Got Hip Pain?
This May Be Why
As the largest ball-and-socket joint in the body, the hip is an intricate joint held together by various muscles, tendons and cartilage. The hip is responsible for supporting the body and providing stability, while also enabling a vast range of mobility that lets us walk, run and play sports.
The hip joint serves to connect the upper leg to the trunk of the body by joining together two bones: the femur and the pelvis. The femur is one of the longest bones in the human body and is also called the thigh bone, while the pelvis is composed of three bones called the ilium, ischium and pubis.
Ligaments are essential to providing stability to the hip joint, as they connect bones to other bones. There are numerous ligaments in the hip, including:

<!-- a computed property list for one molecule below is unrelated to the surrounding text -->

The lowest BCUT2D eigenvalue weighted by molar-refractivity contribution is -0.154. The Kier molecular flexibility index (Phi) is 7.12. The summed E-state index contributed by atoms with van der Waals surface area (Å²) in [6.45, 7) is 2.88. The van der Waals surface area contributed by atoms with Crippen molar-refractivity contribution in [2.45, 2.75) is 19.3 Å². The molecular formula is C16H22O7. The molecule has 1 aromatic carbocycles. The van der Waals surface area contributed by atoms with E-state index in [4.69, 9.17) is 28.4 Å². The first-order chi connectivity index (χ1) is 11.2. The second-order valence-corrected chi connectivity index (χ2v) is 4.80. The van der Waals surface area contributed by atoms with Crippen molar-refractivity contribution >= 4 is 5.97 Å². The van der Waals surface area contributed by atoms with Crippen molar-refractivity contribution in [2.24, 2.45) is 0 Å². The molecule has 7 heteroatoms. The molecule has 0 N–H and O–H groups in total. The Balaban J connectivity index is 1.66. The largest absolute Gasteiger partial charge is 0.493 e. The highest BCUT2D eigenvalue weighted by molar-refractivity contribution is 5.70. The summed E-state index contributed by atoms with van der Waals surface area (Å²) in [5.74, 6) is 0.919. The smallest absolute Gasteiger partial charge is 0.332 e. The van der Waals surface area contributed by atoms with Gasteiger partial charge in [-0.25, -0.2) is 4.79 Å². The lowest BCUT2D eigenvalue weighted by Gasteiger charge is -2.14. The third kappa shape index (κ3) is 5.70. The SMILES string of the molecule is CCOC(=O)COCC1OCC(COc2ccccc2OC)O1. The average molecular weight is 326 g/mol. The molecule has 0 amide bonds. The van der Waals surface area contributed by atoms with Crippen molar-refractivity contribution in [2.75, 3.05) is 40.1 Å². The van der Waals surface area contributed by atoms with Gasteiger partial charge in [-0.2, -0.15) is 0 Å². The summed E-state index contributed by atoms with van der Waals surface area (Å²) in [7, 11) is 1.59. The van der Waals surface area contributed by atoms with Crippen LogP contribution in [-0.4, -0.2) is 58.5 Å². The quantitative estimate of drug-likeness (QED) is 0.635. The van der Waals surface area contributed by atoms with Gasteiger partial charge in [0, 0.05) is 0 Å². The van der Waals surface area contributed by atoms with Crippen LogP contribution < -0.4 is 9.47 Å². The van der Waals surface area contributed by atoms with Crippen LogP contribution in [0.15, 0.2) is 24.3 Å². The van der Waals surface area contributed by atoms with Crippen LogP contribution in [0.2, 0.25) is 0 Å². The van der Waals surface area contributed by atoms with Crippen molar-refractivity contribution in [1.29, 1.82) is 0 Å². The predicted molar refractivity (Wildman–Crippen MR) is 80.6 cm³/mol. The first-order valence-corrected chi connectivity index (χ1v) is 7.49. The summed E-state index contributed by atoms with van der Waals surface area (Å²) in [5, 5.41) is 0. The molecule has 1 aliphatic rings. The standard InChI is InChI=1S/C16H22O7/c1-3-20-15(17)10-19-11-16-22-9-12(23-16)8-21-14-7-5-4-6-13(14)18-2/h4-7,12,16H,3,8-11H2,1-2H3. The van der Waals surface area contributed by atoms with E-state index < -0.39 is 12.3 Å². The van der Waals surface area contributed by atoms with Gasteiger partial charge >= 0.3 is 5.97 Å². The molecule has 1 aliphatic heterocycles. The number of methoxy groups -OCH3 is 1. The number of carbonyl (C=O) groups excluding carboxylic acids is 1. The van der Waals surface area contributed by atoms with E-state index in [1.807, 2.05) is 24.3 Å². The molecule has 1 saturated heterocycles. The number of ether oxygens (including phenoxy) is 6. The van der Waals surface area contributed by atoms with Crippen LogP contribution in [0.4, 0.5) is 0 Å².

- Iliofemoral ligament
- Pubofemoral ligament
- Ischiofemoral ligament
- Ligamentum teres
- Acetabular labrum
Along the thigh and the pelvis, there are multiple kinds of muscles that permit a wide range of motion. Some of the hip muscles are:
- Gluteal: gluteus minimus, gluteus maximus and gluteus medius
- Rectus femoris: also called hip flexors
- Hamstring muscles
Physical Therapy Treatments for Hip Pain
Fortunately, physical therapy may reduce many of the symptoms associated with hip pain. Whether you are an elite athlete or a weekend warrior, our certified doctors of physical therapy are ready to help you regain mobility and live pain-free.
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